Xulio Rios believes that the majority of the problems that caused the manifestations in Tiananmen Square eighteen years ago are not only still present in China today, but that many of those problems have gotten worse: corruption and power abuses are on the day’s agenda.

THE TRAGEDY OF TIANANMEN SQUARE IN 1989 returns every year to darken the celebrated success of the reform in China. June 4th is upheld as an essential chronological cue to check the pulse rate of the unequal transformations taking place in the gigantic country.

A register of the last few years, marked by the change of power in the government and in the Communist Party that in 2002 left behind Jiang Zemin’s long mandate, initiated by those events, shows a singular change of direction that, nevertheless, excludes any hint of true democratization or any other similar international parameters.

The fact is that the majority of the problems that led to the state of protest in 1989 not only continue to exist in China today, many have gotten worse.

The most irritating factor in this situation are the alarming inequalities that affect the different social and territorial sectors, discriminating between those who have easy access to all kinds of goods and services, and those who survive in the most severe of conditions. China’s geography is colored by such marked contrasts.

The seriousness of the situation is such that the government and the Communist Party have found it necessary to insight, beginning in 2006, a clear shift in the regime’s social politics, but the change will take years before showing signs of progress, despite the media’s efforts to try to convince everyone of the contrary.

The corruption and abuses of power are on the day’s agenda and the continuation of political purges and administrative measures, an old and failed formula, don’t seem to look toward the more daring methods, including transparency, for fear of losing control and damaging the sacred stability.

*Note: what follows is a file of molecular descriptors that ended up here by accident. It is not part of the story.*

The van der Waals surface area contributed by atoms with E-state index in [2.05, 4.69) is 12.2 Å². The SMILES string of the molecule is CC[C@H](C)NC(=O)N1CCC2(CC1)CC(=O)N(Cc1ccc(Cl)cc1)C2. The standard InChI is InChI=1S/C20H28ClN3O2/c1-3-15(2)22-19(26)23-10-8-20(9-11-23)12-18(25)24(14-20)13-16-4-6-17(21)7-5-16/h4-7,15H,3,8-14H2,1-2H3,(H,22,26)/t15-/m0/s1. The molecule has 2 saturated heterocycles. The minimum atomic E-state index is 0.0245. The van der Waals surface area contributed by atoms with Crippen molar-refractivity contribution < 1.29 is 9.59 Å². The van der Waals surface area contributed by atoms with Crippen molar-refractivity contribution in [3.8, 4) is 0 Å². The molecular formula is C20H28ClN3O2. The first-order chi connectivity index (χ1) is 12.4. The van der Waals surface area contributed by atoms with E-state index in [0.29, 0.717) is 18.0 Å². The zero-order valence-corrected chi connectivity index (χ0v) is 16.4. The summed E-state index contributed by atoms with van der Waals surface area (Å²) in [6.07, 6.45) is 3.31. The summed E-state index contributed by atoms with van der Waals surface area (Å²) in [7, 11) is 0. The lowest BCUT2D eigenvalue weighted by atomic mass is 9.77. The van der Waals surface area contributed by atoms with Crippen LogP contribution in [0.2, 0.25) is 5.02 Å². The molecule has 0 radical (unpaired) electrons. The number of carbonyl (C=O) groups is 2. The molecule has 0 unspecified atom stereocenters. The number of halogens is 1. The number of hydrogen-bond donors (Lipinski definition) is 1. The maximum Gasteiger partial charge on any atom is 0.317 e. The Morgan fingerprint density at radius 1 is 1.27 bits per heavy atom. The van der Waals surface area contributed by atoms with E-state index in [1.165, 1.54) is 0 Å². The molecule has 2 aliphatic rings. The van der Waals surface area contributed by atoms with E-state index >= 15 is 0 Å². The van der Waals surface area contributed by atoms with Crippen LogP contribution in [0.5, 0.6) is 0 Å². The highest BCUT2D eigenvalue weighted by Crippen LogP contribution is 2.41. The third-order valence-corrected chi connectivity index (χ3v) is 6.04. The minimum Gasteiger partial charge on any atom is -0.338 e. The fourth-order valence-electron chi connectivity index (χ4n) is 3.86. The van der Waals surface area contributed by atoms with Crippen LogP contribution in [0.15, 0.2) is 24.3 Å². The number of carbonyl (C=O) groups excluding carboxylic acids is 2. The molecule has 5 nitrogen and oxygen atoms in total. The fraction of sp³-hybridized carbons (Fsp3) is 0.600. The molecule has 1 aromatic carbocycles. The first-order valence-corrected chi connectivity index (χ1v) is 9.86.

What’s changed? The regime has become more diligent and sophisticated, to avoid the risk of a surprise rebellion that would upset order. This has been the main answer to the social tensions that have grown as a consequence of the exacerbated development and of the subsequent disintegration of the social fabric.

The new power figures are easily recognizable: populism, the progressive creation of a superficial democratic image in the exterior, the quest for permanent re-legitimization, etc. However, despite the notable increase of the projection and contracting of China in the rest of the world, the truth is that the sensitivity of the regime, with respect to the concept of democracy, is no greater than it was in 1989, and although a few democratic factions have come together, they are always vastly outnumbered and overpowered by the passed-down handbook of Maoism.

Hu Jintao is aware of the reform’s dark points, and has thus increased his gestures in other directions, as much on the internal level as on the external, earning time to confront the serious and paradoxical short-comings initiated in the rapid development decades earlier that marginalized all aspects of justice, including the rehabilitation of those penalized in such difficult times.

Hu Jintao won’t be the leader to inaugurate a new political era in China, and his foreseeable victory in the XVIII Congress of the Communist Party of China (CPC), expected next fall, adds a point of veracity to this prediction: in Chinese politics, there won’t be any action until 2020.

Politics in China is moving like sand through an hourglass.